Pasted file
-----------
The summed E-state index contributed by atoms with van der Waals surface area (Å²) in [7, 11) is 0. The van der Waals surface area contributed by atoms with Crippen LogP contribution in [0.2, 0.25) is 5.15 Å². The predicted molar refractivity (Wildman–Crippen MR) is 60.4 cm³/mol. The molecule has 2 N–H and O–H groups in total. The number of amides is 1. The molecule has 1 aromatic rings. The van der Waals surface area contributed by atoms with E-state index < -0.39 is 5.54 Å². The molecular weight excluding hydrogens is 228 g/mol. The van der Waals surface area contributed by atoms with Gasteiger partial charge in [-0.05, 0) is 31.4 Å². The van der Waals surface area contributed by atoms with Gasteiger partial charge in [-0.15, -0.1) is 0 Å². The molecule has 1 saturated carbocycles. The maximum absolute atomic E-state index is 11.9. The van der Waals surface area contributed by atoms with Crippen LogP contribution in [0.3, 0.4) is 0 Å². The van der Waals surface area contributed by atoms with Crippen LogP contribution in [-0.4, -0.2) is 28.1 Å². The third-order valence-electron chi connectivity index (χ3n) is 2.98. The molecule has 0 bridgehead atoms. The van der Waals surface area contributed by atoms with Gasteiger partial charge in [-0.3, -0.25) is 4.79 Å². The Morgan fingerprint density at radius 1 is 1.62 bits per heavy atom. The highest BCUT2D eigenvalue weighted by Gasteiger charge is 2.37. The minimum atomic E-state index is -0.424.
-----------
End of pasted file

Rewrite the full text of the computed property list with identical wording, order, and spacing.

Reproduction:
The summed E-state index contributed by atoms with van der Waals surface area (Å²) in [7, 11) is 0. The van der Waals surface area contributed by atoms with Crippen LogP contribution in [0.2, 0.25) is 5.15 Å². The predicted molar refractivity (Wildman–Crippen MR) is 60.4 cm³/mol. The molecule has 2 N–H and O–H groups in total. The number of amides is 1. The molecule has 1 aromatic rings. The van der Waals surface area contributed by atoms with E-state index < -0.39 is 5.54 Å². The molecular weight excluding hydrogens is 228 g/mol. The van der Waals surface area contributed by atoms with Gasteiger partial charge in [-0.05, 0) is 31.4 Å². The van der Waals surface area contributed by atoms with Gasteiger partial charge in [-0.15, -0.1) is 0 Å². The molecule has 1 saturated carbocycles. The maximum absolute atomic E-state index is 11.9. The van der Waals surface area contributed by atoms with Crippen LogP contribution in [0.3, 0.4) is 0 Å². The van der Waals surface area contributed by atoms with Crippen LogP contribution in [-0.4, -0.2) is 28.1 Å². The third-order valence-electron chi connectivity index (χ3n) is 2.98. The molecule has 0 bridgehead atoms. The van der Waals surface area contributed by atoms with Gasteiger partial charge in [-0.3, -0.25) is 4.79 Å². The Morgan fingerprint density at radius 1 is 1.62 bits per heavy atom. The highest BCUT2D eigenvalue weighted by Gasteiger charge is 2.37. The minimum atomic E-state index is -0.424.